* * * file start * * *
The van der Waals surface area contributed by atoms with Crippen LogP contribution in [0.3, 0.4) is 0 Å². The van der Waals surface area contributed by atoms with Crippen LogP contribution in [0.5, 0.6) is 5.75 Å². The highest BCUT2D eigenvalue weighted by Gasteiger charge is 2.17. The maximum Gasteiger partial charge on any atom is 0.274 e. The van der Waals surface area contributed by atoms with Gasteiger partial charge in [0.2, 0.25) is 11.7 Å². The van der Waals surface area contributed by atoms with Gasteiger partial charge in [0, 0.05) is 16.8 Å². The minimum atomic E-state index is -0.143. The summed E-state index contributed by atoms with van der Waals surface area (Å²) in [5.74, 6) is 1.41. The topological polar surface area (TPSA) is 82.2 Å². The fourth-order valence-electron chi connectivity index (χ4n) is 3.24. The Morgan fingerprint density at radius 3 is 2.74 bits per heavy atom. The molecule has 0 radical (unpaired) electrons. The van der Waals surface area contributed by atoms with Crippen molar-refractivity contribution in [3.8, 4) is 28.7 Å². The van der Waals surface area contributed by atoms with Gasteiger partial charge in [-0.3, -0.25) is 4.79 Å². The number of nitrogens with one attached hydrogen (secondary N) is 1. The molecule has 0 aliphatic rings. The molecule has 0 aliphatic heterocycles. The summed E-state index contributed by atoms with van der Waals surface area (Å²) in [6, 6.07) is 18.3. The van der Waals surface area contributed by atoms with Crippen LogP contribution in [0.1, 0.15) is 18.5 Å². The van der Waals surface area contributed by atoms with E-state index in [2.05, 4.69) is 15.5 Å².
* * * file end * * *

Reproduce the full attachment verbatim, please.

The van der Waals surface area contributed by atoms with Crippen LogP contribution in [0.3, 0.4) is 0 Å². The van der Waals surface area contributed by atoms with Crippen LogP contribution in [0.5, 0.6) is 5.75 Å². The highest BCUT2D eigenvalue weighted by Gasteiger charge is 2.17. The maximum Gasteiger partial charge on any atom is 0.274 e. The van der Waals surface area contributed by atoms with Gasteiger partial charge in [0.2, 0.25) is 11.7 Å². The van der Waals surface area contributed by atoms with Gasteiger partial charge in [0, 0.05) is 16.8 Å². The minimum atomic E-state index is -0.143. The summed E-state index contributed by atoms with van der Waals surface area (Å²) in [5.74, 6) is 1.41. The topological polar surface area (TPSA) is 82.2 Å². The fourth-order valence-electron chi connectivity index (χ4n) is 3.24. The Morgan fingerprint density at radius 3 is 2.74 bits per heavy atom. The molecule has 0 radical (unpaired) electrons. The van der Waals surface area contributed by atoms with Crippen molar-refractivity contribution in [3.8, 4) is 28.7 Å². The van der Waals surface area contributed by atoms with Gasteiger partial charge in [-0.3, -0.25) is 4.79 Å². The number of nitrogens with one attached hydrogen (secondary N) is 1. The molecule has 0 aliphatic rings. The molecule has 0 aliphatic heterocycles. The summed E-state index contributed by atoms with van der Waals surface area (Å²) in [6, 6.07) is 18.3. The van der Waals surface area contributed by atoms with Crippen LogP contribution in [0.1, 0.15) is 18.5 Å². The van der Waals surface area contributed by atoms with E-state index in [2.05, 4.69) is 15.5 Å².